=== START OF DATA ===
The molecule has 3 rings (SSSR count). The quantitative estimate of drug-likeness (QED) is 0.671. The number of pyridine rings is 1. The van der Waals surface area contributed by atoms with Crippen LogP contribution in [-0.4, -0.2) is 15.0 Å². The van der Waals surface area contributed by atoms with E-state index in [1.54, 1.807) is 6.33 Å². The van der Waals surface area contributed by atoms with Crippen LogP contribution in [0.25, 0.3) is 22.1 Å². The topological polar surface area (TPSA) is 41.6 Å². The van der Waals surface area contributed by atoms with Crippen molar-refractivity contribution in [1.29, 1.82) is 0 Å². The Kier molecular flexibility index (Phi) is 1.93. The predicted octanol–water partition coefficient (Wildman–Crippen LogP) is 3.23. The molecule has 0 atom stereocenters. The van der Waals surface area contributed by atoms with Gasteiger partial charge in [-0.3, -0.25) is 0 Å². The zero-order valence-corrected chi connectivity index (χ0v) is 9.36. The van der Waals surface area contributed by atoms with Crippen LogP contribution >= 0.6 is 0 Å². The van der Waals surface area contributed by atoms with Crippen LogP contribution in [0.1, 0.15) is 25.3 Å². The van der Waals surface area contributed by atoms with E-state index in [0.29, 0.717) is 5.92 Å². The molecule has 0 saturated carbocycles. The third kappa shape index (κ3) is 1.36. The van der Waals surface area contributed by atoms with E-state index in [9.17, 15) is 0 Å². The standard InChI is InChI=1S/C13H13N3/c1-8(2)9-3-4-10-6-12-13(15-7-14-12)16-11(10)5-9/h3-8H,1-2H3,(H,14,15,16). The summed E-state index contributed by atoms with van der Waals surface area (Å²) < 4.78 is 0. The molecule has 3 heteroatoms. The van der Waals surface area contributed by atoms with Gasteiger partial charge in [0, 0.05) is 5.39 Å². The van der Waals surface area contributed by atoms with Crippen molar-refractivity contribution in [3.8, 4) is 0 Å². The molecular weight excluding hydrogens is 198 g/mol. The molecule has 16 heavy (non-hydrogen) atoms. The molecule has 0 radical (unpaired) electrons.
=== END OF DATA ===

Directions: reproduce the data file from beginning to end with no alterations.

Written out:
The molecule has 3 rings (SSSR count). The quantitative estimate of drug-likeness (QED) is 0.671. The number of pyridine rings is 1. The van der Waals surface area contributed by atoms with Crippen LogP contribution in [-0.4, -0.2) is 15.0 Å². The van der Waals surface area contributed by atoms with E-state index in [1.54, 1.807) is 6.33 Å². The van der Waals surface area contributed by atoms with Crippen LogP contribution in [0.25, 0.3) is 22.1 Å². The topological polar surface area (TPSA) is 41.6 Å². The van der Waals surface area contributed by atoms with Crippen molar-refractivity contribution in [1.29, 1.82) is 0 Å². The Kier molecular flexibility index (Phi) is 1.93. The predicted octanol–water partition coefficient (Wildman–Crippen LogP) is 3.23. The molecule has 0 atom stereocenters. The van der Waals surface area contributed by atoms with Gasteiger partial charge in [-0.3, -0.25) is 0 Å². The zero-order valence-corrected chi connectivity index (χ0v) is 9.36. The van der Waals surface area contributed by atoms with Crippen LogP contribution >= 0.6 is 0 Å². The van der Waals surface area contributed by atoms with Crippen LogP contribution in [0.1, 0.15) is 25.3 Å². The van der Waals surface area contributed by atoms with E-state index in [0.29, 0.717) is 5.92 Å². The molecule has 0 saturated carbocycles. The third kappa shape index (κ3) is 1.36. The van der Waals surface area contributed by atoms with E-state index in [9.17, 15) is 0 Å². The standard InChI is InChI=1S/C13H13N3/c1-8(2)9-3-4-10-6-12-13(15-7-14-12)16-11(10)5-9/h3-8H,1-2H3,(H,14,15,16). The summed E-state index contributed by atoms with van der Waals surface area (Å²) < 4.78 is 0. The molecule has 3 heteroatoms. The van der Waals surface area contributed by atoms with Gasteiger partial charge in [0, 0.05) is 5.39 Å². The van der Waals surface area contributed by atoms with Crippen molar-refractivity contribution in [3.8, 4) is 0 Å². The molecular weight excluding hydrogens is 198 g/mol. The molecule has 16 heavy (non-hydrogen) atoms. The molecule has 0 radical (unpaired) electrons.